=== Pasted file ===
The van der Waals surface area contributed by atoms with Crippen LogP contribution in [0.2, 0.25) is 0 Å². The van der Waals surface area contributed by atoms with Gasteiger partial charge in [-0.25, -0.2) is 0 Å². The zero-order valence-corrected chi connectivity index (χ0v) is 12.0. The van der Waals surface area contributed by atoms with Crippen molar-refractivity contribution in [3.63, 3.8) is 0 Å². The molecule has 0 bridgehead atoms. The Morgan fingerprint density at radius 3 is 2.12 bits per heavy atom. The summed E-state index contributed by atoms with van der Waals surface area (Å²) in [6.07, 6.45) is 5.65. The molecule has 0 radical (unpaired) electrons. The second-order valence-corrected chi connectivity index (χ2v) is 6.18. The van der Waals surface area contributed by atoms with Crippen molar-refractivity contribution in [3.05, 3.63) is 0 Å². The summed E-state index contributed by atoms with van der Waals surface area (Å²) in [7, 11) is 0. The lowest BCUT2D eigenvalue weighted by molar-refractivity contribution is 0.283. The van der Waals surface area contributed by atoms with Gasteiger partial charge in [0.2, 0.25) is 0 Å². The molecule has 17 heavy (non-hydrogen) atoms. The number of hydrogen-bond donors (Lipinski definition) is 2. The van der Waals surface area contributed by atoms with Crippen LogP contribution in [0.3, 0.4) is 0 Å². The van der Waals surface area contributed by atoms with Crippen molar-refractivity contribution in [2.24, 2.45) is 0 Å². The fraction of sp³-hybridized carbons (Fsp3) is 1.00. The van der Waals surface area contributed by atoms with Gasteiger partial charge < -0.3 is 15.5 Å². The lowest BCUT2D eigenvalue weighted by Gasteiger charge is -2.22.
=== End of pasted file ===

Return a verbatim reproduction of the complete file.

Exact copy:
The van der Waals surface area contributed by atoms with Crippen LogP contribution in [0.2, 0.25) is 0 Å². The van der Waals surface area contributed by atoms with Gasteiger partial charge in [-0.25, -0.2) is 0 Å². The zero-order valence-corrected chi connectivity index (χ0v) is 12.0. The van der Waals surface area contributed by atoms with Crippen molar-refractivity contribution in [3.63, 3.8) is 0 Å². The molecule has 0 bridgehead atoms. The Morgan fingerprint density at radius 3 is 2.12 bits per heavy atom. The summed E-state index contributed by atoms with van der Waals surface area (Å²) in [6.07, 6.45) is 5.65. The molecule has 0 radical (unpaired) electrons. The second-order valence-corrected chi connectivity index (χ2v) is 6.18. The van der Waals surface area contributed by atoms with Crippen molar-refractivity contribution in [3.05, 3.63) is 0 Å². The summed E-state index contributed by atoms with van der Waals surface area (Å²) in [7, 11) is 0. The lowest BCUT2D eigenvalue weighted by molar-refractivity contribution is 0.283. The van der Waals surface area contributed by atoms with Gasteiger partial charge in [0.2, 0.25) is 0 Å². The molecule has 17 heavy (non-hydrogen) atoms. The number of hydrogen-bond donors (Lipinski definition) is 2. The van der Waals surface area contributed by atoms with Crippen LogP contribution in [0.3, 0.4) is 0 Å². The van der Waals surface area contributed by atoms with Crippen molar-refractivity contribution in [2.24, 2.45) is 0 Å². The fraction of sp³-hybridized carbons (Fsp3) is 1.00. The van der Waals surface area contributed by atoms with Gasteiger partial charge < -0.3 is 15.5 Å². The lowest BCUT2D eigenvalue weighted by Gasteiger charge is -2.22.